If we talk about small conifers, they will also overwinter well on the windowsill. However, on sunny days, the needles should be covered with a newspaper, sometimes sprayed with water, and pieces of ice or snow should be placed in the root zone. This will significantly increase the humidity around the plant, and lower the temperature.

7-10 days before planting in open ground, move the ephedra to a warm room, and before planting, pour plenty of roots in a container with warm water.

How to plant conifers in open ground

The optimal time for transplanting into open ground is mid-April, in cold regions this period shifts closer to mid-May. By the beginning of summer, solar activity becomes maximum, and a plant that is not accustomed to sunlight will instantly respond to changes - its needles will turn yellow and fall off, and the recovery period will last a long time, and it is likely that rehabilitation measures will not lead to success, the tree will simply die.

Healthy, strong plants that are more than one year old, bought with an earthen ball, are planted all year round.

In any case, in order to increase the survival rate, reduce the water consumption of seedlings to the negative effects of the environment, and also protect them from the aggressive effects of UV treatment, young plants are sprayed with Purshat-O immediately after planting in open ground. This tool was developed by scientists specifically for conifers in need of additional protection and stimulation of development. The instructions for use indicate the dosage of the substance, following which you will enable the evergreens growing on your site to remain healthy and strong at any time of the year, delighting you with bright needles and a spectacular exterior.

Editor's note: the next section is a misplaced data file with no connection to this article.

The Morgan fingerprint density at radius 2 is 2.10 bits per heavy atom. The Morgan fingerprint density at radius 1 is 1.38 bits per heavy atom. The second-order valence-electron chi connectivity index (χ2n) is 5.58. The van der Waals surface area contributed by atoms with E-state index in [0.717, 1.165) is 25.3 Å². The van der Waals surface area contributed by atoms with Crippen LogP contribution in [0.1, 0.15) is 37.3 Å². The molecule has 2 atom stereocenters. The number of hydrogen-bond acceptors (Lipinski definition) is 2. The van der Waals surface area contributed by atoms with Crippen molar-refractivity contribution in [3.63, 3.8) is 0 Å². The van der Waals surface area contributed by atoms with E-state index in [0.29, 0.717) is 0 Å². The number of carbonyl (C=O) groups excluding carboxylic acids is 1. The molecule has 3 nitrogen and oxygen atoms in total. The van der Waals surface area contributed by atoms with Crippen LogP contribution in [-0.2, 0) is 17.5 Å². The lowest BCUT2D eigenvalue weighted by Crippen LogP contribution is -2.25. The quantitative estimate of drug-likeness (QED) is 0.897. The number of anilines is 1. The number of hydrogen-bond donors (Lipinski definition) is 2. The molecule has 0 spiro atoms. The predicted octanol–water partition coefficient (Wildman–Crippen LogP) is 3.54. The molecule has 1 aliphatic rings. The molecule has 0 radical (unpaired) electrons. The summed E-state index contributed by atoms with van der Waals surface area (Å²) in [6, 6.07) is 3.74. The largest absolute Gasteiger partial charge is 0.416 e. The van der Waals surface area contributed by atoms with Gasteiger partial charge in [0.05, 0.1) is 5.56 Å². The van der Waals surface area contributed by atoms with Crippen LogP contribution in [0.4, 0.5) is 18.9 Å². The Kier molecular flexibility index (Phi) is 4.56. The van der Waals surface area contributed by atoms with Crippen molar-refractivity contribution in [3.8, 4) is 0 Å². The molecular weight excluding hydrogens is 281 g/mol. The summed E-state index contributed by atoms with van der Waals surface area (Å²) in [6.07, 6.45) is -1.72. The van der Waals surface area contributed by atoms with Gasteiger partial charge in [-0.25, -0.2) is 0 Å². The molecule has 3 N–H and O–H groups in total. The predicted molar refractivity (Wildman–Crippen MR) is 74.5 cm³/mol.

Remove all weeds and sod from the area to be planted. If you plan to plant several seedlings, keep a distance of 1 to 1.5 meters between them. The depth of the landing pit should be at least 0.8 meters, while keeping in mind that a drainage layer of at least 15 cm must be laid on the bottom. To do this, take a mixture of broken red brick with sand or expanded clay.